IHCS: Improving Coverage and Connectivity in Heterogeneous Wireless Sensor Networks through Relay Cooperation and Mobility

Project: Research project

Project Details


A wireless sensor network consists of low-cost and low-power sensor nodes that can perform sensing, simple computation, and short range communications. Wireless sensor networks have a wide range of potential applications, including health care systems, smart homes and offices, wildlife habitat monitoring, surveillance, and border security. Two of the most important functionalities of a wireless sensor network are sensing coverage and network connectivity. In terms of coverage, it is desirable to ensure that the sensor nodes can sense all locations and/or areas of interest. In terms of connectivity, it is required that the data sensed by the sensor nodes can be transmitted reliably to the base stations. There has recently been much interest in heterogeneous sensor networks. One type of heterogeneous sensor networks of great interest are formed by regular sensor nodes and some more powerful static relay nodes that help with the communication of the network, thereby increasing the network lifetime while improving connectivity and survivability. Another type of heterogeneous sensor networks consist of static sensor nodes and mobile relays. These mobile relays, also called data Mules, move within the sensing field to collect information from the sensor nodes in the vicinity, and transport the collected information to the base stations. This project is focused on two closely related research thrusts on improving coverage and connectivity in heterogeneous wireless sensor networks. The first thrust studies the impact of relay node placement on connectivity and survivability when the locations of the sensor nodes are known and the placement of the relay nodes is controllable. Deterministic approaches are presented to solve these problems. These approaches are based on realistic models that take into account various physical constraints that were largely ignored in previous studies. The goal here is to deploy the minimum number of relay nodes to meet system requirements such as connectivity and survivability. The second thrust studies the impact of node cooperation and mobile relays on probabilistic coverage and intermittent connectivity in large-scale sparse sensor networks where the sensor nodes are deployed randomly in a large area. There is little work on exploiting node cooperation for improving probabilistic coverage and connectivity, and the focus here is to fill this void by using a combination of tools in stochastic geometry and percolation theory. The PIs will also study the impact of different mobility models, including Levy walk and Brownian motion, and to find out which mobility model yields the best performance in terms of coverage and connectivity. The Intellectual Merits of the proposed research include (1) the development of both optimal and approximate solutions for the optimal placement of relay nodes to meet connectivity and survivability requirements under more realistic models; and (2) the study of the impact of node cooperation and mobile relays on coverage probability and intermittent connectivity in large-scale sparse sensor networks. In contrast to existing studies on relay node placement, where relay nodes can be stacked on top of other nodes and there is no forbidden area, this project studies the relay node placement problem under more realistic constraints. Compared to existing studies on mobility in sensor networks, this project exploits new techniques of using node cooperation and mobile relays for improving coverage and connectivity. These features make the proposed research transformative. The proposed research also requires novel integration of hybrid network components such as sensor nodes, static relay nodes, and data Mules. Beyond its intellectual merits, the proposed research has Broader Impacts in several ways. To name a few, this research will lead to (1) integration of research into educational experiences of students at the undergraduate and graduate levels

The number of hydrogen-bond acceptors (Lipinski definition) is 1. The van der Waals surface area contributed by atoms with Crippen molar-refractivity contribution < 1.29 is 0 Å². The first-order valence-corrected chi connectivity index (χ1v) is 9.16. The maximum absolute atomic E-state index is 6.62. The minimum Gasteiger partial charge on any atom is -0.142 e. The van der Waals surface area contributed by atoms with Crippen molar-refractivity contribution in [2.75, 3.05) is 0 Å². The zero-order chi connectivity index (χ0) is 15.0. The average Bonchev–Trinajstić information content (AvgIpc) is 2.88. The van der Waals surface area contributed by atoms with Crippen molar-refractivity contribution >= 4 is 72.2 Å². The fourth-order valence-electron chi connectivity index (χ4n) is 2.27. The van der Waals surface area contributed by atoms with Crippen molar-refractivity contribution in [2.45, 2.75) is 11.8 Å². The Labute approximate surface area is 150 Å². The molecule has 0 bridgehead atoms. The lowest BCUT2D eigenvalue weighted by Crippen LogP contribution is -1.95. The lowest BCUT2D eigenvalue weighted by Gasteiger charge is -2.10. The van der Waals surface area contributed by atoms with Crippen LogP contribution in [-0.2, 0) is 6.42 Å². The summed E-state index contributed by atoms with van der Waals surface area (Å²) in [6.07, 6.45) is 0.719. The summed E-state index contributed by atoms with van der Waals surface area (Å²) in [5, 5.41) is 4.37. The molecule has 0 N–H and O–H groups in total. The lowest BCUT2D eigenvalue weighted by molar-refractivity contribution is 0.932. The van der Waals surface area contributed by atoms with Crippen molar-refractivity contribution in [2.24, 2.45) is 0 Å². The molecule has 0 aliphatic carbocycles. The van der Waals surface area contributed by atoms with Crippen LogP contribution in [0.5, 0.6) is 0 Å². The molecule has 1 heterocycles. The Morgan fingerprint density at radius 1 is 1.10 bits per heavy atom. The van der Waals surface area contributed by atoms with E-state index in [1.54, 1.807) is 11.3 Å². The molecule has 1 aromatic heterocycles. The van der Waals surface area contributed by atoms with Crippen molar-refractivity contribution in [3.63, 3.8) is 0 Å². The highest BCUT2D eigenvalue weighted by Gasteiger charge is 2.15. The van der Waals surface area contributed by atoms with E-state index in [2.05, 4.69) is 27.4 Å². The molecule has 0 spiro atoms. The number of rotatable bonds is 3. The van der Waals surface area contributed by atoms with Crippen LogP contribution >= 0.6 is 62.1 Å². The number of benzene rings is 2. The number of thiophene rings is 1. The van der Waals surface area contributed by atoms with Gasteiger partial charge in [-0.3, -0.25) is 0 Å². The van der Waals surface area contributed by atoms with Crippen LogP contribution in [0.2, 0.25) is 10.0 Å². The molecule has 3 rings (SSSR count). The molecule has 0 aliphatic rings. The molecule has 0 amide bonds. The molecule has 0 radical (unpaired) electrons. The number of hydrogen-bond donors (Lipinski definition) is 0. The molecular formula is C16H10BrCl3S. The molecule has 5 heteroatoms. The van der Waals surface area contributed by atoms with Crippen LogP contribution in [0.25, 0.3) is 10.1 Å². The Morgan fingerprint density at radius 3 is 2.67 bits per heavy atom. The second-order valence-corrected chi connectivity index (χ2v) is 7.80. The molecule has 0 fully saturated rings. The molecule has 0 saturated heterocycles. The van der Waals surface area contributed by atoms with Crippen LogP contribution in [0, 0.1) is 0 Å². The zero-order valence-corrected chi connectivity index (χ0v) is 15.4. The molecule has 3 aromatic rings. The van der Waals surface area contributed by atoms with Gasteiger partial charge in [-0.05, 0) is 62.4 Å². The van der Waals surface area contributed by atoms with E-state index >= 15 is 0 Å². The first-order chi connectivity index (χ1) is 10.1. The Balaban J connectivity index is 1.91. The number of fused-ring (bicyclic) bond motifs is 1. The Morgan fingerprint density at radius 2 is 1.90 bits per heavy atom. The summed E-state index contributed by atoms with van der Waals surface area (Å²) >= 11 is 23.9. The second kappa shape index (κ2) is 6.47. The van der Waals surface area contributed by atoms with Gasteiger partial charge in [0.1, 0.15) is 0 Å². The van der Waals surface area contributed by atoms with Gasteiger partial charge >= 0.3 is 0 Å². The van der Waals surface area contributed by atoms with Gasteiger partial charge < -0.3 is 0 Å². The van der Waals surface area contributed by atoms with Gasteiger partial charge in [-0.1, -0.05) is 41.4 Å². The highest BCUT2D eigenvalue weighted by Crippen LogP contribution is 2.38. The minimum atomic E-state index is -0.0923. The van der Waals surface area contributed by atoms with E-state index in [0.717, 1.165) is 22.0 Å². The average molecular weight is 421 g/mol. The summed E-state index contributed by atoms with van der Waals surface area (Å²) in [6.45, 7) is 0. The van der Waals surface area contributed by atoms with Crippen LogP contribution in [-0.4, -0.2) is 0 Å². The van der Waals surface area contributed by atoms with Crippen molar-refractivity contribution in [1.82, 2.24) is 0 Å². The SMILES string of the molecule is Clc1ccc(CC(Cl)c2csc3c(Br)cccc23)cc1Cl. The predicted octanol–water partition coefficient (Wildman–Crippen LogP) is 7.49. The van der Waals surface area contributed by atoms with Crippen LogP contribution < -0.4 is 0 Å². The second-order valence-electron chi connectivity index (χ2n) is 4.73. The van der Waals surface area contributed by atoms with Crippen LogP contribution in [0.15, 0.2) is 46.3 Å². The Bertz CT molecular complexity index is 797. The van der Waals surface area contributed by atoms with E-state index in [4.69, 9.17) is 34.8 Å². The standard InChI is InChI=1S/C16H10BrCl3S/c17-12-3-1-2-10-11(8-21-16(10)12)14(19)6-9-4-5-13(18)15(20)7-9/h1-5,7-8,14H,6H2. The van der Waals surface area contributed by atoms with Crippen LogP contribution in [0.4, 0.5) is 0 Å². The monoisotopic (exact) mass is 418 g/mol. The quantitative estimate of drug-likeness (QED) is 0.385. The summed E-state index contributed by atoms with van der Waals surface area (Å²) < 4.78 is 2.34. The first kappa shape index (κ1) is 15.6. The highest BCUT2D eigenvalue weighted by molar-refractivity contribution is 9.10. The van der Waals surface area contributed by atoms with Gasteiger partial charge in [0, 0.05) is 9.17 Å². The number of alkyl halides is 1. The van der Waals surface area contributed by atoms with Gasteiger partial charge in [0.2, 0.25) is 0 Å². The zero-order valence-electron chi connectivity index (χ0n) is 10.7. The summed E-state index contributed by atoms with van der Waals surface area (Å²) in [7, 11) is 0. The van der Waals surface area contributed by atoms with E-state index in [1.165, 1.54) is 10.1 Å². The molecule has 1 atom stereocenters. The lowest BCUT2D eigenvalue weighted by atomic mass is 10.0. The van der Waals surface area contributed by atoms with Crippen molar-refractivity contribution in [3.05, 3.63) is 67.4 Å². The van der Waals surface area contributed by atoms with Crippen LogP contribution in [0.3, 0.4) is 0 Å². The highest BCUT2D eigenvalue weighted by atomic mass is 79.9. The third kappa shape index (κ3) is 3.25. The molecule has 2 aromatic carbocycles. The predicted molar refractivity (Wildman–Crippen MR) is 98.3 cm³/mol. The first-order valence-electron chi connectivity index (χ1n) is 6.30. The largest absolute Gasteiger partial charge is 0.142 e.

Effective start/end date8/1/097/31/13


  • National Science Foundation (NSF): $339,519.00


Explore the research topics touched on by this project. These labels are generated based on the underlying awards/grants. Together they form a unique fingerprint.